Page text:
There are many important factors to consider prior to making any kind of land or property purchase,and environmental pollution plays a big part. In the very worst case,environmental contamination can present hazards,to users and or residents of the site. This is one of the reasons environmental risk surveys are such an important part of due diligence for any land or property purchase.
Types of environmental contamination
There are many different types of environmental pollutants that can cause dangers to land users. In many cases these are associated with previous industrial use of land,although this is not always the case as natural pollutants do also exist.
There are many types of contaminants,these contaminants can include dust or gas pollutants which can be inhaled or contamination in soils which can be transmitted to foods grown on the land and any grazing animals. Such contamination could also impact anyone working on the land.
Indirect pollutants can also damage buildings or leach out of the soil due to effects of groundwater or any river,stream or pond in the vicinity. Some of these contaminants are corrosive or could even cause fires or explosions.
Examples of contaminants include:
– Lead or other heavy metals such as cadmium or arsenic
– Tar and oil
– Radioactive materials
– Chemical substances and solvents
You can discover more on the matter of contaminated land on the UK government website.
What isthe definition ofcontaminated land?
If you want more information on contaminated land or read technical guides on dealing with special sites on the website of the Environment Agency.
The legal definition of ‘contaminated land’ relates to land containing substances which can cause:
– Very significant damage to property,people or protected species
– Harm due to radioactivity
– Pollution to surface waters,such as lakes or rivers,or groundwater
Some of the reasons for land contamination are when it has been previously used as:
– For mining
– Steel milling
– Landfill sites
Contaminated land may also fall into a ‘special sites’ category. These sites could:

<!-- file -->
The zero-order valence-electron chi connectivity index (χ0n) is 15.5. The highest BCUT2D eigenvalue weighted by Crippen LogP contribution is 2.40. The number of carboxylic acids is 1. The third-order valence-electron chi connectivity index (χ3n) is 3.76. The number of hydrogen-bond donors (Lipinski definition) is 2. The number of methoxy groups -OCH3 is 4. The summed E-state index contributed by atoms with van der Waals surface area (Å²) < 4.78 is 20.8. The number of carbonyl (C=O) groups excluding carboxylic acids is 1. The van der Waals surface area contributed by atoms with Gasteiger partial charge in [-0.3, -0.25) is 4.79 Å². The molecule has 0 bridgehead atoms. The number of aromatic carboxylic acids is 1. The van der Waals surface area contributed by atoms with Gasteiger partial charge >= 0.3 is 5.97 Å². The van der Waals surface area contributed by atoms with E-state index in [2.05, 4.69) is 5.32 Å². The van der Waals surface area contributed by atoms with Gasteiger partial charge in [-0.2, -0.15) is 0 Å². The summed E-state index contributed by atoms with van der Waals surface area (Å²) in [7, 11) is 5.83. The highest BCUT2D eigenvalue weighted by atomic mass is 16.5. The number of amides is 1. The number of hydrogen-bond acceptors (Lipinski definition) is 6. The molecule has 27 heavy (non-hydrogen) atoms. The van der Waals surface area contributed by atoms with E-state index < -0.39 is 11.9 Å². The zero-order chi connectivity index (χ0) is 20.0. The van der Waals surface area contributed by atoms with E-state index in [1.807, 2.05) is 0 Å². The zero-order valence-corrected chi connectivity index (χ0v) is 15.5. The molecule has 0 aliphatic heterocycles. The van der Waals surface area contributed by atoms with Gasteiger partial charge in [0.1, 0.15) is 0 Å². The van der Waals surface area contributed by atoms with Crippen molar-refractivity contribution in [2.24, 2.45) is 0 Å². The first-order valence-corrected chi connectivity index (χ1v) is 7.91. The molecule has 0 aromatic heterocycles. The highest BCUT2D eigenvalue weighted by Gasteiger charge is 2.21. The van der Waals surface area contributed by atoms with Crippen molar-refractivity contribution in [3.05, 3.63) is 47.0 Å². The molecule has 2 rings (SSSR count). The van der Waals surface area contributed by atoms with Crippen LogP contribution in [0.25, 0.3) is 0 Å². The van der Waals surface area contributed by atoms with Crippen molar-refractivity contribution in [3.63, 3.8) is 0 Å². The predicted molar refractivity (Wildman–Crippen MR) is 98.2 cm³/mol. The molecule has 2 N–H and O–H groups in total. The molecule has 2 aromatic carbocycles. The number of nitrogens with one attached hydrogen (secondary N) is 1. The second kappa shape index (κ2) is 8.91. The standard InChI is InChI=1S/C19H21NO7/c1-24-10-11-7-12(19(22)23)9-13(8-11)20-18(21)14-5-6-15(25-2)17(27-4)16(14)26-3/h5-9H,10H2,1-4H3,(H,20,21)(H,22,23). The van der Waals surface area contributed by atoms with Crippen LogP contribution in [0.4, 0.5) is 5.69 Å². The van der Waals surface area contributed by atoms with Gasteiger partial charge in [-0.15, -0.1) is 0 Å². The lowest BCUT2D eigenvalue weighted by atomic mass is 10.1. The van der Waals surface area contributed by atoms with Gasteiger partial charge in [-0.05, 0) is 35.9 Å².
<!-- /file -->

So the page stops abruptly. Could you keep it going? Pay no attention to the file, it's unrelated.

– Cause serious effects to any drinking water,or surface or groundwater
– Previously have been used for activities like oil refining or the manufacture of explosives
– Have previously been regulated under permits relating to integrated pollution controls or prevention
– Previously have been used for disposal of acid tars
– Have been occupied or owned by the MOD
– Previously been used in connection with the nuclear industry or be contaminated with radioactivity
What about brownfield sites?
It’s long been government policy to bring what’s termed brownfield land back into use in order to help preserve the greenfield sites and land within rural areas. This land regeneration often causes concerns,however. The majority of larger towns and cities contain areas and sites that are not in use and due to demand,development of these brownfield sites and derelict buildings is becoming increasingly common.
Very often minimal regulations were in place to check on the re-use of brownfield sites or any potential environmental hazards thus presented. Now however,things are very different,but it has to be said that the majority of brownfield site developments are perfectly safe for residential purposes. Selling homes in these neighbourhoods can present some conveyancing issues,though.
If you have any concerns about environmental contamination which could impact on your property purchase,give the experts at www.argyllenvironmental.co.uk a call to discuss your worries.